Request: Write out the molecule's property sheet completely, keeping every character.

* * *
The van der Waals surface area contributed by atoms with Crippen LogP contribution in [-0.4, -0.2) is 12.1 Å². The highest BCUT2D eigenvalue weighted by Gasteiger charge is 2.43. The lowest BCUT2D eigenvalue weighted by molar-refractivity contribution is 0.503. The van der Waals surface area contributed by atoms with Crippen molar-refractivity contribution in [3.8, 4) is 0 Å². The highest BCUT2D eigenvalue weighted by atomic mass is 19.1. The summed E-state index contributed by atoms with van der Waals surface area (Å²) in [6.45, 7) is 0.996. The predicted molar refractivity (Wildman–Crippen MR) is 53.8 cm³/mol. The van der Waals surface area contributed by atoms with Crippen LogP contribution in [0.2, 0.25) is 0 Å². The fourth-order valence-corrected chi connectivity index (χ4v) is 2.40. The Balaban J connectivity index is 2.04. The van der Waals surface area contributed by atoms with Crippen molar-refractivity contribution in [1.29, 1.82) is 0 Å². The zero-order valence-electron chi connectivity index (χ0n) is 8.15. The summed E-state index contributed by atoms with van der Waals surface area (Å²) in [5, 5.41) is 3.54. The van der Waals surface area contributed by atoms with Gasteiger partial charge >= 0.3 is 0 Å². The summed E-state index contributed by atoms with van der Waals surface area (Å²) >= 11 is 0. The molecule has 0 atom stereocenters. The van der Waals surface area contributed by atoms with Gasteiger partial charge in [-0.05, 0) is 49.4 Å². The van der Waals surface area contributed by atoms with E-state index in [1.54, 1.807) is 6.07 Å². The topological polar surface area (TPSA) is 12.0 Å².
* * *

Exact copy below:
The van der Waals surface area contributed by atoms with Crippen LogP contribution in [-0.4, -0.2) is 12.1 Å². The highest BCUT2D eigenvalue weighted by Gasteiger charge is 2.43. The lowest BCUT2D eigenvalue weighted by molar-refractivity contribution is 0.503. The van der Waals surface area contributed by atoms with Crippen molar-refractivity contribution in [3.8, 4) is 0 Å². The highest BCUT2D eigenvalue weighted by atomic mass is 19.1. The summed E-state index contributed by atoms with van der Waals surface area (Å²) in [6.45, 7) is 0.996. The predicted molar refractivity (Wildman–Crippen MR) is 53.8 cm³/mol. The van der Waals surface area contributed by atoms with Crippen LogP contribution in [0.2, 0.25) is 0 Å². The fourth-order valence-corrected chi connectivity index (χ4v) is 2.40. The Balaban J connectivity index is 2.04. The van der Waals surface area contributed by atoms with Crippen molar-refractivity contribution in [1.29, 1.82) is 0 Å². The zero-order valence-electron chi connectivity index (χ0n) is 8.15. The summed E-state index contributed by atoms with van der Waals surface area (Å²) in [5, 5.41) is 3.54. The van der Waals surface area contributed by atoms with Gasteiger partial charge >= 0.3 is 0 Å². The summed E-state index contributed by atoms with van der Waals surface area (Å²) >= 11 is 0. The molecule has 0 atom stereocenters. The van der Waals surface area contributed by atoms with Gasteiger partial charge in [-0.05, 0) is 49.4 Å². The van der Waals surface area contributed by atoms with E-state index in [1.54, 1.807) is 6.07 Å². The topological polar surface area (TPSA) is 12.0 Å².